A breakthrough technology to seal surgical wounds without stitches will be developed for use in delicate brain surgery thanks to a major federal government grant.A team led by Associate Professor John Foster of the UNSW Bio/Polymer Research Group (BRG) and Professor Marcus Stoodley, a neurosurgeon from Macquarie University, has been awarded a $213,000 development grant from the National Health and Medical Research Council.Professor Foster's team is investigating potential applications of the world's first thin-film surgical adhesive that uses a unique combination of laser technology and biomaterials. Known as SurgiLuxÂ®, it is a natural, strong, flexible film that is compatible with living tissue and is based on the US Food and Drug Administration-approved chitosan, a biomaterial derived from crustacean shells. The film is simply placed over a wound or surgical incision and activated with a conventional infra-red clinical laser to effect closure.Currently, wound closure in the cranium relies on sutures or "stitches", which can lead to infections and other medical complications."The application of SurgiLuxÂ® technology will both close and seal these wounds quickly and easily, with significant health and economic benefits," said the Parliamentary Secretary for Health, Mr Mark Butler, announcing the grant.Read the full story at the Faculty of Science newsroom.Media contacts: John Foster | firstname.lastname@example.orgBob Beale | 0411 705 435 | email@example.com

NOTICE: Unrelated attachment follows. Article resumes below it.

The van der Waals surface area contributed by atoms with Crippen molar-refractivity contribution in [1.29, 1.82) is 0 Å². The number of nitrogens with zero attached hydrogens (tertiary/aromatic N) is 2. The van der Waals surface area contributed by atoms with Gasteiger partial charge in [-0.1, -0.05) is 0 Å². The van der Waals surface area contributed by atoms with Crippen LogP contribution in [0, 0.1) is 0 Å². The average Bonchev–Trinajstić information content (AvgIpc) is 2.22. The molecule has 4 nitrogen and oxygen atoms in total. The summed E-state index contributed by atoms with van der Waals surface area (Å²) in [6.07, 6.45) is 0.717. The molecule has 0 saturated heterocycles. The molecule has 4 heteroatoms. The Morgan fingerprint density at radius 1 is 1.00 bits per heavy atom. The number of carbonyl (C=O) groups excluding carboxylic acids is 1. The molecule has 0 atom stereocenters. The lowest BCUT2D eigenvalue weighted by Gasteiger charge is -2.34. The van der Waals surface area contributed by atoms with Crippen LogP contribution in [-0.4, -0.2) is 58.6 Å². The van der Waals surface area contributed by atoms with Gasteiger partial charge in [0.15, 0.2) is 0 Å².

Brain surgery without stitches
A breakthrough technology to seal surgical wounds without stitches will be developed for use in delicate brain surgery thanks to a major federal government grant.